Revelations of Divine Love Summary

Julian of Norwich

Revelations of Divine Love

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Revelations of Divine Love Summary

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Revelations of Divine Love by Julian of Norwich, also known as A Revelation of Love—In Sixteen Shewings (or Showings in standardized English spelling), was written in the fourteenth century. The book contains Christian mystical devotions, or visions. The book provides a message of hope at a time when the world was being ravaged by the bubonic plague, war, uprisings, and religious schism. Aside from its importance in the landscape of historical writings from the late-fourteenth century, Revelations of Divine Love is also the first published book, written in English, by a woman.

Julian of Norwich fell ill on May 13, 1373 when she was thirty years old. Certain that her time had come, she prayed and prepared herself to die. During her illness, she had sixteen visions, specifically of the Passion of the Christ and the Virgin Mary. The Passion refers to the torture and subsequent execution by crucifixion of Jesus Christ, called the Passion because, according to Christian doctrine, Christ suffered in order to redeem mankind from sin. The Virgin Mary was Christ’s human mother, who, according to doctrine, became pregnant with Jesus following the immaculate conception—that is, the spirit of God impregnated her without her having to commit the sin of having sex. Julian of Norwich managed to survive her illness, against all expectations. She decided to devote the remainder of her life to prayer, with a focus on thinking about and better understanding her visions. While historians think it likely she penned a brief account of each vision, she didn’t write Revelations of Divine Love until twenty or thirty years later. In addition to describing these visions, she provides explanations of their meaning after two or three decades of contemplation.

It’s likely she didn’t know Latin, as she described herself as “a simple creature unlettered” in chapter two. As a result, the manuscript was written in Middle English—like many of Geoffrey Chaucer’s surviving works, and in fact, the two were contemporaries. At the time, French was the legal language of the land, and Latin was used for both legal and religious documents. Most of the populace didn’t know either of those languages, however, which would have made Julian of Norwich’s writings relatable to them. Though the original manuscript of Revelations of Divine Love no longer exists, translations of the text have survived the centuries. Norwich itself was a vibrant center for religion in Julian’s day. With several convents and orders present, education was highly valued, and though she calls herself “unlettered,” it is likely she knew how to read and write, and therefore that the original manuscript of Revelations of Divine Love was written by her and not a scribe. Another reason for this self-deprecating description is perhaps that Julian did not wish to step on men’s toes by claiming to be learned. It wasn’t considered appropriate for women to teach religion to others. Where she learned to read and write is a mystery, but it might be that her brother (if she had one) attended a religiously-founded boarding school and then taught her to how to read and write. Schools at the time taught reading and writing, religion, Latin, and possibly even rhetoric and logic.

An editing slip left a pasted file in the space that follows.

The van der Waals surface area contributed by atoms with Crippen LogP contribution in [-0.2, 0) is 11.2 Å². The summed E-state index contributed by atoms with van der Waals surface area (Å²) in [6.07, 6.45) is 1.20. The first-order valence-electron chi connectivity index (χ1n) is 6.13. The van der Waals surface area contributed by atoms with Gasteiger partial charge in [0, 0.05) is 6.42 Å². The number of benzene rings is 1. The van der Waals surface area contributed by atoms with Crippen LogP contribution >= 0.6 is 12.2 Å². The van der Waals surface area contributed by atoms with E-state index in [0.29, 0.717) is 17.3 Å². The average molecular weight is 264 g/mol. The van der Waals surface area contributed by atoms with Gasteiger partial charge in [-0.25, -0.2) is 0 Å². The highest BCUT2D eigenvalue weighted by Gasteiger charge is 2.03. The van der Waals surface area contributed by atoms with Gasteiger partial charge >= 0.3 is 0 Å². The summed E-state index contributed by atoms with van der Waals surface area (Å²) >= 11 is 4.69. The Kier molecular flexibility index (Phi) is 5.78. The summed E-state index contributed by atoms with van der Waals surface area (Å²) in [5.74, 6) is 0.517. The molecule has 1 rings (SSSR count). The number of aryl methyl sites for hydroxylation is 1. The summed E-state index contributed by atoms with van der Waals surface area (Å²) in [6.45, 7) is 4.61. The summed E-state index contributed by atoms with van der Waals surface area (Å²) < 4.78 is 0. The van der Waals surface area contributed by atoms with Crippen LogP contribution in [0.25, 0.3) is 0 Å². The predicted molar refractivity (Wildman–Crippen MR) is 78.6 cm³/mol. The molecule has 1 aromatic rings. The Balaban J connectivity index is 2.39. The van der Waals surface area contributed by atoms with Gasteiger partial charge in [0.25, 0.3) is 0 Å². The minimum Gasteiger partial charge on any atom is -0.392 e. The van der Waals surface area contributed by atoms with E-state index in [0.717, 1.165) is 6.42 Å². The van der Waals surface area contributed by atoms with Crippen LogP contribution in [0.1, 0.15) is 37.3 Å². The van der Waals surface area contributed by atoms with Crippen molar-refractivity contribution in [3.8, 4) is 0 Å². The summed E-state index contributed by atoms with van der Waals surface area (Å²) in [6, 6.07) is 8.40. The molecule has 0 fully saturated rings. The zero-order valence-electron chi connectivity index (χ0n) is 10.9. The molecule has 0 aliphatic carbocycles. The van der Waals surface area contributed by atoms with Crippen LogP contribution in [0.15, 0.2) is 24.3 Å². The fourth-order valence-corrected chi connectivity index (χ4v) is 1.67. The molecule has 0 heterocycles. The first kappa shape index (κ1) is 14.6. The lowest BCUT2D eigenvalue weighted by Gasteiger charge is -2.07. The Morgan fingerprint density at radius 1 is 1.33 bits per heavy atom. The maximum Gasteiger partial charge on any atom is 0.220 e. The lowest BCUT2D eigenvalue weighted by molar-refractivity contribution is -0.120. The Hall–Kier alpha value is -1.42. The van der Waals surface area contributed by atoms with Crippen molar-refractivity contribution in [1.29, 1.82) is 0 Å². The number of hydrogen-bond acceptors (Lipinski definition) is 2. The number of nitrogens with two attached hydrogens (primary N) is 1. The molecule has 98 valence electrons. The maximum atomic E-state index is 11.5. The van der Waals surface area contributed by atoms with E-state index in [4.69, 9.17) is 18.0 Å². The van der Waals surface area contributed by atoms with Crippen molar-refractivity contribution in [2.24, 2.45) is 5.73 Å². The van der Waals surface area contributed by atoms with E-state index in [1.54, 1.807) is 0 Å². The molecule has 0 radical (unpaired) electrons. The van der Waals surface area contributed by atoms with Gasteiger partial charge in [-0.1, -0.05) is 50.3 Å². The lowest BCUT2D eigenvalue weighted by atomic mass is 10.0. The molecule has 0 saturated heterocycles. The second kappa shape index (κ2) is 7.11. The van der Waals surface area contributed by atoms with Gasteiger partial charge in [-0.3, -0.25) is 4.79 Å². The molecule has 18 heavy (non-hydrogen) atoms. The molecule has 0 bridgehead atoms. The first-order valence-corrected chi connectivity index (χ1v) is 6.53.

Revelations of Divine Love is split into eighty-six chapters, which are grouped into sections. The first three chapters form the introduction. Chapters four through forty-three make up the first fourteen revelations. Julian’s thoughts and reflections on these follow in chapters forty-four through sixty-three. The remaining chapters detail the fifteenth and sixteenth revelations, and are followed by a postscript. In the introductory section, Julian discusses her illness, offers a brief summary of the revelations, and the three gifts God has bestowed upon her through them. Those three gifts are meditation on the Passion of Christ, meditation on her individual suffering, and greater piety that results from the first two gifts. She reflects on receiving last rites and then later recovering from her illness after she’d prepared to die. Julian’s first revelation is about the Crown of Thorns Christ was made to wear during the torture he suffered at the hands of Pontius Pilate and the other Roman soldiers who crucified him.

Her second revelation is of Jesus on the Cross. In the third revelation, Julian contemplates all of creation and God’s wisdom and care. The fourth revelation is about Christ’s torture: he is scourged, which spills his blood. The fifth revelation is about how the “evil one” is defeated by the cross. God’s gifts of gratitude to those who serve him make up the sixth revelation. In the seventh, God’s faithful are comforted whether they’re experiencing good or bad fortune. The eighth revelation is about Christ’s death. In the ninth revelation, Christ’s love for humankind fills the heavens. His heart is broken for his love of the world in the tenth revelation. Julian’s eleventh revelation is about the Virgin Mary and her role as Jesus’ mother, and the twelfth revelation is about Christ’s glory. Next, in the thirteenth revelation, Julian contemplates God’s actions to make amends for mankind’s sin—that is the sacrifice of his son, Jesus Christ. In the fourteenth revelation, God inspires prayer from the faithful. The fifteenth revelation is about resurrection, and in the sixteenth and final revelation, Christ is ever-present in the souls of those who love Him.